Thanks for that Sacha. Interesting that it's not about cost, but actually about the statistical validity and complexity.
Does robopolling acquire any demographics?
Well, you can ask demographic questions. One of the answers can be "I don't want to answer this question". But you do presumably want to keep the survey short too, so probably you want to limit the number of options that can be chosen.
One advantage to robopolling that leaps to my mind is that it's 100% consistent in method, tone, etc.
Also, it may well have a lesser effect of people lying about embarrassing opinions than you get when you speak to humans.
I can see why it's used. The price of the staff has to be a huge factor. Seems to give similar result to human robo-callers.
I’m guessing that this misses an awful lot of mobile-phone-only voters, based purely on no-one in the office ever having been called.
Yup. But what can anyone do about that? You want to poll opinion, you do it with what you have. It's a whole lot better than nothing.
I really don't think anywhere in the developed world has any kind of chops for actual insurrection. As tooled up as nutty Americans may be, their various forces are like a thousand times more tooled up. We are talking about a country that rains death from the skies all around the world.
But maybe they need an incident or two to wise them up about their stupid arse gun laws. An attempt by a militia on the President's life at the instigation of some billionaire idiot? I don't see even a Democrat administration taking that lying down.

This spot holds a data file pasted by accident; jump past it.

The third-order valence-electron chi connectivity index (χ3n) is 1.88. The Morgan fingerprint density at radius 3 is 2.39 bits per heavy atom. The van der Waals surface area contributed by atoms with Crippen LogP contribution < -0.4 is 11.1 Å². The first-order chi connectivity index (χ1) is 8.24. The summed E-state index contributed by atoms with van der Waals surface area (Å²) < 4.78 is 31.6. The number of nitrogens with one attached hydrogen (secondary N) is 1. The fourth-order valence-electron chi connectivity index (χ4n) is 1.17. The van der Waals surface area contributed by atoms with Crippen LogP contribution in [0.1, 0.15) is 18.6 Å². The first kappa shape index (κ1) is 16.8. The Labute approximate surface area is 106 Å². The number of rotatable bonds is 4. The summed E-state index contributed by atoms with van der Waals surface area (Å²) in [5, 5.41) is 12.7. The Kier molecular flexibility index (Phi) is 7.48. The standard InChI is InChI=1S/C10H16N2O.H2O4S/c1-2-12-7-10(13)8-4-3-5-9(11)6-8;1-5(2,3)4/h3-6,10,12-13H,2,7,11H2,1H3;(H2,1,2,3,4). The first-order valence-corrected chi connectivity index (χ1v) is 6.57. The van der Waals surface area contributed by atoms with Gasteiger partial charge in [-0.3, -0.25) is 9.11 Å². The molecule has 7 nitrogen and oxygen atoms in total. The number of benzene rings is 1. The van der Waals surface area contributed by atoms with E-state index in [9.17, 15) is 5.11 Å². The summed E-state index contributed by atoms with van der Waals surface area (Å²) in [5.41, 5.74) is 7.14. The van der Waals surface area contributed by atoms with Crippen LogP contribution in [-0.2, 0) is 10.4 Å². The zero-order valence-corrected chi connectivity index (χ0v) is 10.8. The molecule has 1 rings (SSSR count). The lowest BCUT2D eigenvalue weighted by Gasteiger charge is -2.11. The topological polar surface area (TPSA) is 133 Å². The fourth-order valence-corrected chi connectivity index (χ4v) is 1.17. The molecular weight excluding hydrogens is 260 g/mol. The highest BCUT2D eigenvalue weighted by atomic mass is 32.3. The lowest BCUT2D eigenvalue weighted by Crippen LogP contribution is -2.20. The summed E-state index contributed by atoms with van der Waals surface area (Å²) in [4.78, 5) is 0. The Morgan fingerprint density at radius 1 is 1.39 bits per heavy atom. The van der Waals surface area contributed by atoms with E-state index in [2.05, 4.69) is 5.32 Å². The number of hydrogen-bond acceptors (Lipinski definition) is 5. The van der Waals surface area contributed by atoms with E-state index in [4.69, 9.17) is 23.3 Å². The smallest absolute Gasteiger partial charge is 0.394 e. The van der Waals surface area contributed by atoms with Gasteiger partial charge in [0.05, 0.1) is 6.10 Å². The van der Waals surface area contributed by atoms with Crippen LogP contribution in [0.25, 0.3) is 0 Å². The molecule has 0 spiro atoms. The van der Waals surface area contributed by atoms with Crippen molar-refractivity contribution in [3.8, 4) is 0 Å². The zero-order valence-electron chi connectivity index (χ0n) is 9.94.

Yes, you are right, and no one but taxi drivers care. Not passengers, not the NZTA, not the CVIU, not the Minister of Transport, not the general public. It's been tested in court and it died the death that farcical old laws that are going out under a law review always die. The informal death that precedes the formal death.
Personally, obviously, I also don't care. I would not drive for Uber or ride in one if I cared about this. There are actually important rules to focus on. Things that go to public and driver safety. I'd rather push for cameras in Ubers than muck around talking about how meters used to work. I'd rather the laws covered important aspects of taxation so that Uber pays its tax obligations. I'd rather look at how the enforcement of the law is failing even on those important aspects before worrying about something that neither has been, nor is, nor can, nor should be enforced.
When this happens and of course it does occassionly, a new price has to be negotiated at the time of changed circumstances.
Sounds like it could be made effectively identical to a taxi in pricing structure. So the question that probably occurred to the regulators was "if it's functionally equivalent then why bother enforcing a farcical situation that it must be presented as different?".
But also possibly they actually found that it might be quite hard to prove that a negotiation had never happened. The driver could very well have actually said the cost of the trip beforehand and the passenger said "OK then". You'd need the passenger as a witness in court. I'm not sure how many passengers would be willing to be party to busting an Uber driver they booked for an Uber trip, especially since they are then a party to the crime.